Man Mauls Mets … and Cardinals Soar

 

Lights Out: Stan Musial Demolishes New York Mets’ Pitching

When: July 8, 1962

Where:  Polo Grounds, New York, New York

Game Time: 2:47

Attendance: 12,460

When the National League’s oldest player came up against its youngest team, the result was devastating to the arms on the New York Mets’ pitching staff.

But it’s what Stan Musial had been doing to NL pitching staffs for more than two decades. In 1962, he was doing it in a way that reminded you of The Man in his prime.

At age 41, Stan Musial seemed to be rejuvenated in 1962. He finished third in the National League in hitting with a .330 batting average. He hit 19 home runs with 82 RBIs, and his .416 on-base percentage was second highest in the league.

He proved to be more Man than the Mets could handle.

The 1962 season would be the next-to-last in Musial’s 22-year major league career. He was a seven-time batting champion and three-time Most Valuable Player. He had more hits and runs batted in than any other National League hitter. And more home runs than any player who had never won a home run title.

Now 41, Musial was having his best season in the past five years. Coming into the July 8 game with the Mets, Musial was batting .325 with nine home runs and 37 runs batted in. Against the Mets’ woeful pitching, he was practically invincible. (Musial batted .443 against the Mets in 1962.) Today would be no exception.

Mets starter Jay Hook retired the first two Cardinals batters, then first baseman Bill White launched a solo home run to the right field seats. Musial followed with his tenth home run of the season to right.

After their first turn at bat, the Cardinals were up 2-0. It would turn out to be all the runs they would need, but not all they were going to get.

Cardinals starter Bob Gibson retired the Mets in the first two innings without allowing any runs. Then Gibson helped himself by hitting the team’s third solo home run to lead off the third inning. In his second plate appearance, Musial walked, and the Cardinals scored their fourth run when Ken Boyer singled, driving in Curt Flood.

Ah, pitching for the New York Mets in 1962 … Mets starter Jay Hook (6-9) was rocked for nine runs in four innings. But only four of those runs were earned.

Like so many Mets contests in their inaugural season, the game was lost early. But no one told Musial or the Cardinals. They scored five runs off Hook in the fourth inning – all unearned, and the last two coming from Musial’s eleventh home run. Musial hit his third home run of the game to lead off the seventh inning, this time off reliever Willard Hunter. Fred Whitfield, who replaced White at first in the fourth inning, hit a two-run homer off Bob Miller in the eighth inning. Musial came up with the bases empty and struck out … but the Mets still couldn’t retire him. On the third strike, the ball got by Chris Cannizzaro and Musial beat the throw to first. Bobby Smith ended Musial’s day, replacing The Man as the runner at first.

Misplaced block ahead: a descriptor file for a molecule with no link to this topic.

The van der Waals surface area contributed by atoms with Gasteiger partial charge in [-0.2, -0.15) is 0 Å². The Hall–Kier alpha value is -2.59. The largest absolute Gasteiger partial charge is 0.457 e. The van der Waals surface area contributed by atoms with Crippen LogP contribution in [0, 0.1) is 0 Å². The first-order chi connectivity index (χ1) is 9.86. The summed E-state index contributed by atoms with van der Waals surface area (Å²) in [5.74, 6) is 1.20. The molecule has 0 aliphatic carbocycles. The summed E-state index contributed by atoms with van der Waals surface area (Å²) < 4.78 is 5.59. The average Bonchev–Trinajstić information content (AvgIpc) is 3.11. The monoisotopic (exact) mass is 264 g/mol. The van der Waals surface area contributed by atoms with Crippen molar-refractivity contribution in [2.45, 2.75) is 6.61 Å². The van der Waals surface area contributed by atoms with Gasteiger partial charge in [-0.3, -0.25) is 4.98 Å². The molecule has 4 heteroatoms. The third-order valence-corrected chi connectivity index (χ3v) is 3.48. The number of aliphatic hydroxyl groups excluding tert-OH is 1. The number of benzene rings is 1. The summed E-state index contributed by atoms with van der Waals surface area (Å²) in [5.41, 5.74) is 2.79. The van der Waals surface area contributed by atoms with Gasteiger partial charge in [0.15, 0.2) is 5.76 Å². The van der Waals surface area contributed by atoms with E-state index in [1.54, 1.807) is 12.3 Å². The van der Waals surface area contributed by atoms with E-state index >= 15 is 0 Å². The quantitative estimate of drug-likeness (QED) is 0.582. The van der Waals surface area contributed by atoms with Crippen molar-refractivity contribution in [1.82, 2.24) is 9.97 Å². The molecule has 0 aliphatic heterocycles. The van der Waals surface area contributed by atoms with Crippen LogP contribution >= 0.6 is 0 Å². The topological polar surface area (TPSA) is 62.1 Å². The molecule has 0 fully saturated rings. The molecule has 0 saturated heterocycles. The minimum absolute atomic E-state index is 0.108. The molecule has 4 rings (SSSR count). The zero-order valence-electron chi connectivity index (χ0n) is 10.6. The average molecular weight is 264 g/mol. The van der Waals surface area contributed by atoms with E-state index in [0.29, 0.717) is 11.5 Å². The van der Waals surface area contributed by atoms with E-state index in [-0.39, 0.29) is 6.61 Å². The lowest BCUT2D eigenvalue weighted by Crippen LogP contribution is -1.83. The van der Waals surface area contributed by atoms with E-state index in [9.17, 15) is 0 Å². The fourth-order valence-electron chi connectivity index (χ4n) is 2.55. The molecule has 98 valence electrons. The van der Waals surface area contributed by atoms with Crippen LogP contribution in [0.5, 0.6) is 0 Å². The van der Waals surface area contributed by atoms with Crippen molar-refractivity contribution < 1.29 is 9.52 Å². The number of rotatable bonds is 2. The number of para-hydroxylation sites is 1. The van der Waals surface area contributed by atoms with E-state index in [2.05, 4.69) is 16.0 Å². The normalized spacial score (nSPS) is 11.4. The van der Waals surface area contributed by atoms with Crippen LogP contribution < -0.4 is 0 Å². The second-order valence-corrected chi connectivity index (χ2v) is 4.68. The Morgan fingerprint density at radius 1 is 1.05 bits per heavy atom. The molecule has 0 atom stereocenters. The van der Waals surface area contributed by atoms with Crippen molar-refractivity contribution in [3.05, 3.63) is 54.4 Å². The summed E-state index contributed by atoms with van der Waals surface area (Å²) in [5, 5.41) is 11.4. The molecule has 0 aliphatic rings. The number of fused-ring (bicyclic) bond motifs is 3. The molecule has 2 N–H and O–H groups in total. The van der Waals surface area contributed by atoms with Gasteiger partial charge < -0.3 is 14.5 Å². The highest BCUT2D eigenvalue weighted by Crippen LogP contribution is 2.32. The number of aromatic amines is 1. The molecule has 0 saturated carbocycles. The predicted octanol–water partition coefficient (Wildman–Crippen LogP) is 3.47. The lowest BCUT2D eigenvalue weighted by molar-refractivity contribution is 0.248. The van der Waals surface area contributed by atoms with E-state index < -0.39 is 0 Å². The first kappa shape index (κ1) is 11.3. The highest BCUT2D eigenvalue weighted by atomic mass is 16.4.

The Cardinals scored three more runs in the ninth, including Whitfield’s third RBI of the day. The Mets scored their lone run in the bottom of the ninth off Gibson, who pitched a three-hit complete game to earn his tenth win of the season.

On the day, Musial went three for four with four RBIs and scoring three runs. He raised his season’s batting average to .333, the highest among Cardinal regulars. He would end the 1962 season batting .330 with 19 home runs and 82 RBIs, finishing third in the 1962 hitting race behind Tommy Davis (.346) and Frank Robinson (.342).

 

 

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Gunning Down Batters

 

Glancing Back, and Remembering Tommie Sisk

Tommie Sisk signed with the Pittsburgh Pirates in 1960. He won 14 games in the Pirates’ minor league system in 1961, and won 10 in 1962 when he was called up to the Pirates. After being rocked by the lowly New York Mets in his major league debut, Sisk settled down as a rookie reliever in 1963, going 1-3 with a 2.92 ERA in 57 appearances.

Tommie Sisk’s best season with the Pittsburgh Pirates came in 1967. He was 13-13 with a 3.34 ERA. He led the team in innings pitched (207.2), shutouts (two) and complete games (11).

Sisk struggled in 1964, going 1-4 with a 6.16 earned run average, but rebounded in 1965 with a 7-3 record and a 3.40 ERA.

By 1966, Sisk was being used more as a starter than as a reliever. He thrived in that role. He was 10-5 in 1966 and in 1967 he was 13-13, second on the team in wins (to Bob Veale) and the team leader in innings pitched (207.2), shutouts (two) and complete games (11). His 3.34 ERA was best among the Pirates’ starters.

In 1968 the Pirates added Jim Bunning and moved Al McBean out of the bullpen and into the starting rotation, pushing Sisk back into the relief corps (though he did manage to get 11 spot starts). He responded by going 5-5 with a 3.28 ERA.

In March of 1969, Sisk was traded with Chris Cannizzaro to the San Diego Padres for Ron Davis and Bobby Klaus. He was 2-13 for the Padres with a 4.78 ERA, and after one season was dealt to the Chicago White Sox. He appeared in 17 games for Chicago, going 1-1 with a 5.40 ERA, before retiring at age 28. One day after retiring, he was traded to the Cleveland Indians, but never played for the Tribe.

Sisk was 40-49 in his nine-year major league career with a 3.92 ERA.

 

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